Tuesday, August 25, 2009

An Idea Whose Time Had Come

Magnet # 19:  Yellowstone Moose Close-Up

Material:  Metal

Purchased by:  Mom & Dad

Back in 1916, on this very day, the National Park Service was founded, when president Woodrow Wilson signed the bill creating this organization.  However, Yellowstone wasn't officially made the first National Park until over half a year later. 

The wheels had been in motion for quite some time to create a federal agency to oversee the nation's parks.  As early as 1832, an artist named George Caitlin first proposed the idea.  Over time, more proponents arose, arguing the need for such an agency.  President Theodore Roosevelt was among them.

Part of the reason why the Service was so difficult to establish was that in flew in the face of a long-standing federal policy to have as few federal lands as possible.  The Feds wanted to only deal with Washington D.C. and a few military bases.  In their opinion, the states were more than welcome to all of the frustration and organization that accompanied land ownership.

But Yellowstone proved to be the catalyst that forced this organization into being.  First of all, it was not simply located in one state.  The majority was in Wyoming, but it did extend into Montana and Idaho.  And the states - which were just territories until 1889 and 1890 - were either incapable of managing the area or butting heads over just how to do so.  Then there were the visitors.  Tourists caused forest fires through their carelessness, hunted the wildlife, and removed natural parts of the land to take as souvenirs.  A few were even kidnapped by the Nez Perces as they evaded capture in 1877.  Clearly, something had to been done.  And with the creation of the National Park Service in 1916, it was.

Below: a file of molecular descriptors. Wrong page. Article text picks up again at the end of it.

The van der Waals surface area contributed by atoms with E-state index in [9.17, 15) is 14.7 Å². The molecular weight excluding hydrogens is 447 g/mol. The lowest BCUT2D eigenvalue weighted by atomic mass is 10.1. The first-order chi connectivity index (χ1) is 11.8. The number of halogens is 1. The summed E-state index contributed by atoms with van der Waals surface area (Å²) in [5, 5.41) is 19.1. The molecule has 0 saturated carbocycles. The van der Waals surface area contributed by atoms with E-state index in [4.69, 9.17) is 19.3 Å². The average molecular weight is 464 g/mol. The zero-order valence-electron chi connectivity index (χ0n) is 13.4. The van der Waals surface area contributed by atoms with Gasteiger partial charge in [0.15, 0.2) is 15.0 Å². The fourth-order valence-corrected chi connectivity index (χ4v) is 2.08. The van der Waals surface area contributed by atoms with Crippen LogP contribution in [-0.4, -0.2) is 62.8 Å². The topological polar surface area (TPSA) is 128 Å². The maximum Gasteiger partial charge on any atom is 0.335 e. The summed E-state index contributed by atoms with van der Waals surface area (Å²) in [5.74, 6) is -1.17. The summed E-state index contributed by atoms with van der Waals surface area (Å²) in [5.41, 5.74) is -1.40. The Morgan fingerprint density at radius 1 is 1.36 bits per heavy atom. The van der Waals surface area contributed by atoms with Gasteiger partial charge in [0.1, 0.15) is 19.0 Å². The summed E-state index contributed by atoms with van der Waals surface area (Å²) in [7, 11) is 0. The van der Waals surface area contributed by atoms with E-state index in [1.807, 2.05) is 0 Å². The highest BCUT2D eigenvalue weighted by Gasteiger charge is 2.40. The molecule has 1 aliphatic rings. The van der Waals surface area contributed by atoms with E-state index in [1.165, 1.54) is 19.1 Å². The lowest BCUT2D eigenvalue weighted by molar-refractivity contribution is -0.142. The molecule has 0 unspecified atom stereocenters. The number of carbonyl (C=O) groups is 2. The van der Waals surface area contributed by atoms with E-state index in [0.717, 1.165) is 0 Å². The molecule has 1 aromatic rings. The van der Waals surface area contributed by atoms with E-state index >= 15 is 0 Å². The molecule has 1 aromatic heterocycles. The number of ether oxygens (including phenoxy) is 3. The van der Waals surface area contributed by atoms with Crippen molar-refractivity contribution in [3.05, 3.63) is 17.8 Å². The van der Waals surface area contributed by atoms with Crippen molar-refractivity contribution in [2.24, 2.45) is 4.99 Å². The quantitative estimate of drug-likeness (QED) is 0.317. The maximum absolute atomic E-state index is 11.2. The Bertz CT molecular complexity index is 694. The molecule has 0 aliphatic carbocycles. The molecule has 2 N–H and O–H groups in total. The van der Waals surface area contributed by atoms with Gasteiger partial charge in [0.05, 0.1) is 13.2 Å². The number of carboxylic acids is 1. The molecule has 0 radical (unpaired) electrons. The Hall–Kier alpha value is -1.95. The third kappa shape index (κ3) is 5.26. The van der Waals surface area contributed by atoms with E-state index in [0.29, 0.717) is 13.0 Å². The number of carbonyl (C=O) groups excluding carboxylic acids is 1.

Nowadays, the National Park System consists of almost 400 natural, cultural and recreational parks that span the country.  It's hard to imagine what would have happened without them.  Would areas like Yellowstone have been stripped of all natural resources for the profit of a few individuals?  Would certain species have gone extinct without these environs protecting them?  Would strip malls, factories, and urban blight occupy these areas now?  Thanks to the National Park System, we'll never know.


  1. Thanks for the info on Yellowstone - as usual you provide timely and interesting knowledge about each entry.

  2. i love the NPS! have you read the post about TR's birthplace on joymagnetism.com? she hearts the NPS more than anyone i know.

  3. Thank you both for the comments - I will have to recheck that on joymagnetism.com.